William Blake’s work demonstrates two tendencies that are central to social media: collaboration and participation. Not only does Blake cite and adapt the work of earlier authors and visual artists, but contemporary authors, musicians, and filmmakers feel compelled to use Blake in their own creative acts. This book identifies and examines Blake’s work as a social and participatory network, a phenomenon described as zoamorphosis, which encourages — even demands — that others take up Blake’s creative mission. The authors rexamine the history of the digital humanities in relation to the study and dissemination of Blake’s work: from alternatives to traditional forms of archiving embodied by Blake’s citation on Twitter and Blakean remixes on YouTube, smartmobs using Blake’s name as an inspiration to protest the 2004 Republican National Convention, and students crowdsourcing reading and instruction in digital classrooms to better understand and participate in Blake’s world. The book also includes a consideration of Blakean motifs that have created artistic networks in music, literature, and film in the twentieth and the twenty-first centuries, showing how Blake is an ideal exemplar for understanding creativity in the digital age.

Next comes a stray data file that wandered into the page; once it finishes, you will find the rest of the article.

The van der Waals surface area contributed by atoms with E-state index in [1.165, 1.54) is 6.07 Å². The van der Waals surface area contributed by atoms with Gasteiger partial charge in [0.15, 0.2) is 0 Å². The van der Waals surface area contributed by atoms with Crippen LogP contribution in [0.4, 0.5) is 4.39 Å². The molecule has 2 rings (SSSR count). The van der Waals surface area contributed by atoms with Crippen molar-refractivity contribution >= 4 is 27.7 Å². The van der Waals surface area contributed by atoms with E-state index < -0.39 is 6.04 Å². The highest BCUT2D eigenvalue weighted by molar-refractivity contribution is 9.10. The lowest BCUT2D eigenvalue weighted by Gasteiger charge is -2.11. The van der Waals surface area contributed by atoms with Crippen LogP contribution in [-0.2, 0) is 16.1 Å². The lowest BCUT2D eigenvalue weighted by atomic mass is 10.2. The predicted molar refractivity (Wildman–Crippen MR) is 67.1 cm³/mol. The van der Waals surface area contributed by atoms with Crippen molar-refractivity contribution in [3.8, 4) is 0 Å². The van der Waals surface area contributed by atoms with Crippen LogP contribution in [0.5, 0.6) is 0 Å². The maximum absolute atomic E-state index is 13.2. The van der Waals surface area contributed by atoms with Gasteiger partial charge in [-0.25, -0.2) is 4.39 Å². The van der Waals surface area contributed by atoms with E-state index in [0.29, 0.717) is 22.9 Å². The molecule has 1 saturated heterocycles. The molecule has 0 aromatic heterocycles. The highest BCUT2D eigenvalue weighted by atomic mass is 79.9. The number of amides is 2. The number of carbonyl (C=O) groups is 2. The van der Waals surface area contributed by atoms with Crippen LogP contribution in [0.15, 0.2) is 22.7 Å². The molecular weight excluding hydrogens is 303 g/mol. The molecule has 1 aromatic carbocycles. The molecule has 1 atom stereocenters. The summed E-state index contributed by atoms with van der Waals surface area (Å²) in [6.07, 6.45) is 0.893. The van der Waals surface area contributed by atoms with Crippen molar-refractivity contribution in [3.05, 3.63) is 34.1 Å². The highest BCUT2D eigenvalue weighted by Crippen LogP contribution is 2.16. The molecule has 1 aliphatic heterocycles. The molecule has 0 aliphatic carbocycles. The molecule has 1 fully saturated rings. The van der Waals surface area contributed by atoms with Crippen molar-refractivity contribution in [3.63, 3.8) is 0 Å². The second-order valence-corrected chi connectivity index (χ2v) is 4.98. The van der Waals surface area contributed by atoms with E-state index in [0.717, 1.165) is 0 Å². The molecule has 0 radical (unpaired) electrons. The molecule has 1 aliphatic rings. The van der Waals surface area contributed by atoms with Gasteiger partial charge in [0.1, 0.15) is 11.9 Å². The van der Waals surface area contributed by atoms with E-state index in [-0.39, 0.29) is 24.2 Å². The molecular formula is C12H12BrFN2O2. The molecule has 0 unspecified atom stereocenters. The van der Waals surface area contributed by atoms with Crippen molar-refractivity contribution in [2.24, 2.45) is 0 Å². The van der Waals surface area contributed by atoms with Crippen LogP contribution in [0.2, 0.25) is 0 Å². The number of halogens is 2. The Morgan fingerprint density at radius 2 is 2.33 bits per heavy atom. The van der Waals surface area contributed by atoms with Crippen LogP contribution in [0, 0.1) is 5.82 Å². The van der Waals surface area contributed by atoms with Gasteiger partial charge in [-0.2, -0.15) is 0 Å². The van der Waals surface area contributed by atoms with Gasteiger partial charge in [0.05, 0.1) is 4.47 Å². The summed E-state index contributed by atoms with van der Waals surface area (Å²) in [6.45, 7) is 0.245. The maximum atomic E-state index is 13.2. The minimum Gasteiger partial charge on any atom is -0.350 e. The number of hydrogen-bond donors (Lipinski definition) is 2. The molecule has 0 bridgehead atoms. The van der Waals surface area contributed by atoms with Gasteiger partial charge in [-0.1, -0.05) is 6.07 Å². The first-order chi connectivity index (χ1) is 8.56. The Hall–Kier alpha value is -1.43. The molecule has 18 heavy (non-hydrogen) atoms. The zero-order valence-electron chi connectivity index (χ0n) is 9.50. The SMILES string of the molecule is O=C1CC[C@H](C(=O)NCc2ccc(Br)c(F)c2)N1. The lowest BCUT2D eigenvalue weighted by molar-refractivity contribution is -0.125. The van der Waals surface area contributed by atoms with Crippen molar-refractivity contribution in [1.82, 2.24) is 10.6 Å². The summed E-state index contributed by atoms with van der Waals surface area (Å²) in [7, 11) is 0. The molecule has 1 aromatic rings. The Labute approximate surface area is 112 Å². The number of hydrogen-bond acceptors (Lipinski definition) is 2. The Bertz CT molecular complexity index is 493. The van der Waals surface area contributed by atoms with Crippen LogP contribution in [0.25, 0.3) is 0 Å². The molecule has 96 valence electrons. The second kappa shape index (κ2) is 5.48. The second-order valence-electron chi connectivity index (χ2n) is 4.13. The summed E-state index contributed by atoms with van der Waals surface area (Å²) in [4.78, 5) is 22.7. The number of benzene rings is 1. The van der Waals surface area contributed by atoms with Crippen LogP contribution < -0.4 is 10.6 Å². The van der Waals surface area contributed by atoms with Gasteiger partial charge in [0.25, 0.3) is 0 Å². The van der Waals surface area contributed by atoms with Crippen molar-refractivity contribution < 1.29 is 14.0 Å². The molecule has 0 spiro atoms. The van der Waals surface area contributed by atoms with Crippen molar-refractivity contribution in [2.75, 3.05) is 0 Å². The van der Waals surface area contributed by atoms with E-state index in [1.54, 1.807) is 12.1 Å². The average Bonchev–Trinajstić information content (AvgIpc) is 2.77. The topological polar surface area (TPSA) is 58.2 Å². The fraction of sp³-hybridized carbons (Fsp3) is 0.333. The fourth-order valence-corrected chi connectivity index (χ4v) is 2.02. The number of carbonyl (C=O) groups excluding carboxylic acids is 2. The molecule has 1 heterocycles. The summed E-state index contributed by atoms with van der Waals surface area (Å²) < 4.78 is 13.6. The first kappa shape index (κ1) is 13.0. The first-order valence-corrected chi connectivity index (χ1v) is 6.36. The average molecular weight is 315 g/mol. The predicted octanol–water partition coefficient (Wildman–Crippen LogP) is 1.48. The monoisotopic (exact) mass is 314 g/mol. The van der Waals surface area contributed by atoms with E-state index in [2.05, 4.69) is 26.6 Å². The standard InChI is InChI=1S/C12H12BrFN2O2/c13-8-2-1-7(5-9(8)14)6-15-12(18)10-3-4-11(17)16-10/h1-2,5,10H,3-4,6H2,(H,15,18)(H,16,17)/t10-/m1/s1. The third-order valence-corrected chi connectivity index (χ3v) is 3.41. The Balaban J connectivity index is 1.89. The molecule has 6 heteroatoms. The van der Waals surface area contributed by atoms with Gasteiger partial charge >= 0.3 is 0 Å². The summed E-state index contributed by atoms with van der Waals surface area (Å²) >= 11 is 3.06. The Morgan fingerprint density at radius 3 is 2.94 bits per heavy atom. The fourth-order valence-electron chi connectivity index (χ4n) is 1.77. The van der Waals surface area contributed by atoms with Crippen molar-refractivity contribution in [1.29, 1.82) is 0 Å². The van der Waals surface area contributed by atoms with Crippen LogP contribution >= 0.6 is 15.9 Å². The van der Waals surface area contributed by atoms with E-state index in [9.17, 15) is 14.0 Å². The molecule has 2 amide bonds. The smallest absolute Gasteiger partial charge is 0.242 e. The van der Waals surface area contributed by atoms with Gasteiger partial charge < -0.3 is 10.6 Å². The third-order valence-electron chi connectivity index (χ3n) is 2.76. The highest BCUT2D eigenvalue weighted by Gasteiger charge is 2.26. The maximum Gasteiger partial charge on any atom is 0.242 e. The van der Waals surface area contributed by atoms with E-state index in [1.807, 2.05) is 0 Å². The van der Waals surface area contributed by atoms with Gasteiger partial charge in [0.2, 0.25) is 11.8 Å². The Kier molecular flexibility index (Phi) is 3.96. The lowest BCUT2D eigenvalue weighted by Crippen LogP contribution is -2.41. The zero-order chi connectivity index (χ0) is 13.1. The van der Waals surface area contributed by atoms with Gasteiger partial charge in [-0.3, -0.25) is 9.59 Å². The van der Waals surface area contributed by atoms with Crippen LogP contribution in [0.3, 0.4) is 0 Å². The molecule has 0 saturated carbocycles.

Table of Contents
Introduction: Zoamorphosis and the Digital Humanities. 1. Archives and Ecologies 2. The Tyger 3. Jerusaelm 4. Digital Creativity: Teaching William Blake in the 21st Century 5. Blake and His Online Audiences 6. Folksonomies and Machine Editing: William Blake’s New Aesthetic on Flickr, Wikipedia and YouTube Coda: Dust and Self-Annihilation
Jason Whittaker is Professor of Blake Studies at University College Falmouth, UK.
Roger Whitson is Assistant Professor of Nineteenth-Century British Literature and the Digital Humanities at Washington State University, USA.
"They offer the most informed and informative tour of Blake in the digital age that I have read…I found this study absorbing, informative, and emblematic of how thoughtful teachers and scholars are engaging twenty-first century students and colleagues in the ongoing conversation about the eternally-fresh William Blake." --Mark Greenberg, Drexel University, Review 19
"In this study, Roger Whitson and Jason Whittaker do an excellent job of describing Blake in popular culture (Whittaker’s forte) and in social media: Twitter, Flickr, Wikipedia, and YouTube (Whitson’s)…Excellent concerning the relationship of Blake to popular culture and digital media studies, this book calls for discussion because it purports more largely to bring a message from Digital Humanities (DH) to traditional disciplines of English literature and history. The book…does an extraordinary job of exploring the popularity of Blake on the Internet as well as the uses of social media to ‘customize’ his work." –Laura Mandell, Texas A&M University, Studies in Romanticism